After founding and operating the Disc Golf Pro Tour for nearly four years, Steve Dodge is stepping aside.
Dodge has agreed to sell his majority stake in the Pro Tour to Todd Rainwater, an investor in the DGPT and minority shareholder since 2017.
“I was not able to meet all of the challenges that the Pro Tour brought my way, and with the recapitalization that Todd and crew are going to put into it, the Pro Tour has its best chance of success, and that’s been my goal all along,” said Dodge.Jeff Spring, seen here at the 2017 Green Mountain Championship. Photo: Alyssa Van Lanen – DGPT.
The new ownership group also includes Jeff Spring, a long-time tournament director who was involved with the Pro Tour briefly this year as a media and public relations consultant. Spring is being brought on board full-time as the CEO and Tour Director of the DGPT.
“I did recommend Jeff to Todd as someone who is fully capable of doing a great job in this position,” said Dodge.
The Pro Tour will continue in 2019 as scheduled, with this weekend’s MVP Open at Maple Hill, run by Dodge, setting up the home stretch of the season, which includes the Green Mountain Championship, run by Spring, and the Tour Championship.
According to people familiar with the arrangement, Rainwater’s ownership group has committed funding for the Tour for the rest of 2019 and 2020, with a multi-year plan established beyond that. That’s significant for the Tour, which was struggling to maintain operations throughout much of this season after a series of expensive missteps with media production and delivery that not only damaged the DGPT’s relationship with fans but hurt its bottom line.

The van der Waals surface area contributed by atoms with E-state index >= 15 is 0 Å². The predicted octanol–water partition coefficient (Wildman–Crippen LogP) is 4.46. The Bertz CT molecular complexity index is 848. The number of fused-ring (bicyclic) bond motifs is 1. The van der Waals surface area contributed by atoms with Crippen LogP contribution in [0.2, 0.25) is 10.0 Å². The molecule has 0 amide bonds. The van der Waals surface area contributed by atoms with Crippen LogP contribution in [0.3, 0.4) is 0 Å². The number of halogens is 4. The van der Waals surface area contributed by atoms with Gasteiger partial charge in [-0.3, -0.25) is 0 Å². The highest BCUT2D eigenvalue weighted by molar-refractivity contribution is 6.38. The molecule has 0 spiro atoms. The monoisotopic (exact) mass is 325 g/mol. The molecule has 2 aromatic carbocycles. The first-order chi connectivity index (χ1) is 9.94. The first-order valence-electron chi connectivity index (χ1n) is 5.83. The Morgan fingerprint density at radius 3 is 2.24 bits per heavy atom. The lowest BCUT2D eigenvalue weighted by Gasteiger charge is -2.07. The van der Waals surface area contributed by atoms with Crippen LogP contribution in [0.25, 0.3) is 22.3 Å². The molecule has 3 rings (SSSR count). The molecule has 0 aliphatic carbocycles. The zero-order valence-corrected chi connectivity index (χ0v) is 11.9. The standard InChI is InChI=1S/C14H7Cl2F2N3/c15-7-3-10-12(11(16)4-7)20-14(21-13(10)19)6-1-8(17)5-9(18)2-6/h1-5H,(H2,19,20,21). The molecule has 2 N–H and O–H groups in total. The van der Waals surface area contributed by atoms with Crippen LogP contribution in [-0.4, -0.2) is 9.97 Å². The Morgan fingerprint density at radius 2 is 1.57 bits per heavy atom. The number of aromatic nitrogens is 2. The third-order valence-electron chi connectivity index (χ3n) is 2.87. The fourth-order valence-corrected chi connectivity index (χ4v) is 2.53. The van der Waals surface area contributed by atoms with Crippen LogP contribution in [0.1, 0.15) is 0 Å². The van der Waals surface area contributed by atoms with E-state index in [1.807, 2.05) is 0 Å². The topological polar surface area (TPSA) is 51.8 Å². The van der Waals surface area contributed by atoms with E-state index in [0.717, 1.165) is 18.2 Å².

The new owners plan to work together with stakeholders and in closer concert with the PDGA, a departure from Dodge’s more trailblazing and often combative style.
“The biggest thing is collaboration,” said a source with knowledge of the situation. “We still think that our sport will thrive in this stage of its growth through collaboration across all different platforms and players and organizations.”
Dodge will continue to consult with the Pro Tour and assist in the transition process over the next two months.
Rainwater — the founder of Nantucket Disc Golf and the Chairman of the Board of Trustees of the Rainwater Charitable Foundation, established by his late father, Richard — will not be involved in day-to-day Tour operations, leaving that to Spring and other staff members.
Both Rainwater and Spring declined to comment for this story.
“We’d like to thank the former ownership group, Disc Golf USA, especially outgoing Tour Director Steve Dodge, for their development of the DGPT to this point,” Rainwater said in a DGPT press release. “We look forward to growing the vision that Steve has established.”
Dodge was clear that his decision to sell the Pro Tour was in the best interest of its long-term viability.
“Since 2003, when I moved to Maple Hill, I’ve had the dream of being involved with the creation or the nurturing of disc golf and the pro side of the game,” he said. “This couldn’t be a better thing, to work for 10-15 years on a project or more and see it come to fruition. The reason that Todd stepped in and said, ‘Yea, we can take this over,’ is because he believes in what we’re building. I’m very proud of what we’ve built and very thankful for the fans who’ve watched and proved that this is something that needs to be built.”